Businesses who are selected for a grant from the Ready for Business Fund receive a $2,500 cash grant and wrap-around support services including GSBA membership, technical support, marketing, and consulting. This grant does not have to be repaid, and it can be used for any purpose to help the business in its resiliency. 

Priority will be given to small businesses within the communities who historically have less impact to resources through entrepreneurship and are impacted by systemic barriers, including those owned by LGBTQ+ people; Black, Indigenous, and People of Color; and women, as well as businesses located in rural areas.

Watch the video below to hear more about Ready for Business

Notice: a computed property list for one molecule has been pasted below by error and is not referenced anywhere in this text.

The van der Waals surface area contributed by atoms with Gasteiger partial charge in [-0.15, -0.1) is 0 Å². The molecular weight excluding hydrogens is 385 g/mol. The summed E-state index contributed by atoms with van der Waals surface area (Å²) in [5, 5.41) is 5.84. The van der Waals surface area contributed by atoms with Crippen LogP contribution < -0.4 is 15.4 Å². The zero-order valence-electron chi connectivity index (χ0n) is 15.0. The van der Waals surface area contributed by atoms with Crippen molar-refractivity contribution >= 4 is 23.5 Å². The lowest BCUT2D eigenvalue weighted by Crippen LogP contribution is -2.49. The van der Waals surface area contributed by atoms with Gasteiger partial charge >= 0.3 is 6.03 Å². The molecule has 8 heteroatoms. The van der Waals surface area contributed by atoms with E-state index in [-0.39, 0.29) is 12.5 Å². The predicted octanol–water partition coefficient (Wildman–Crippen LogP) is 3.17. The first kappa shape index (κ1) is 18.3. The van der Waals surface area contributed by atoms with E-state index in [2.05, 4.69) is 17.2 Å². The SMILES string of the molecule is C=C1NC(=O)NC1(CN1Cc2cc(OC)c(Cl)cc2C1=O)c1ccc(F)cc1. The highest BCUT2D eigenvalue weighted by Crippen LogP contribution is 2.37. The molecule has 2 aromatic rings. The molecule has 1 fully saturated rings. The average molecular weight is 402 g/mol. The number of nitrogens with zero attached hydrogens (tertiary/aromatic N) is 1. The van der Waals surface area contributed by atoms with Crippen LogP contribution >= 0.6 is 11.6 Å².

Ready for Business Fund_Round 3 Launch Video


Meet some of our Ready for Business Fund recipients!

Redefining the barbering & salon industry with Shear We Go

by GSBA Staff
| May 14, 2021

As the COVID-19 pandemic arrived in the early spring of 2020, “the haircut” became a political rallying point at re-opening protests across the country as most salon and barbering businesses were unable to safely operate under new health regulations. But for GSBA Member and Ready for Business Fund - Round 2 grant recipient Dawa Goes-Behind, owner of Shear We Go, the donning of gloves, aprons, masks, and meticulous sanitizing was an easy adjustment.

rs=w_1300,h_800“I think COVID-19 is going to change barbering, tattooing, and the nail industry. It’s gonna change the way we care for each other, and I’m excited about that, because I’ve always been approaching it like this,” said Dawa. “I’ve always worn gloves and my suspenders. I want my service to be comfortable for people, where you’re safe and in your own world, and I’m almost in the background.”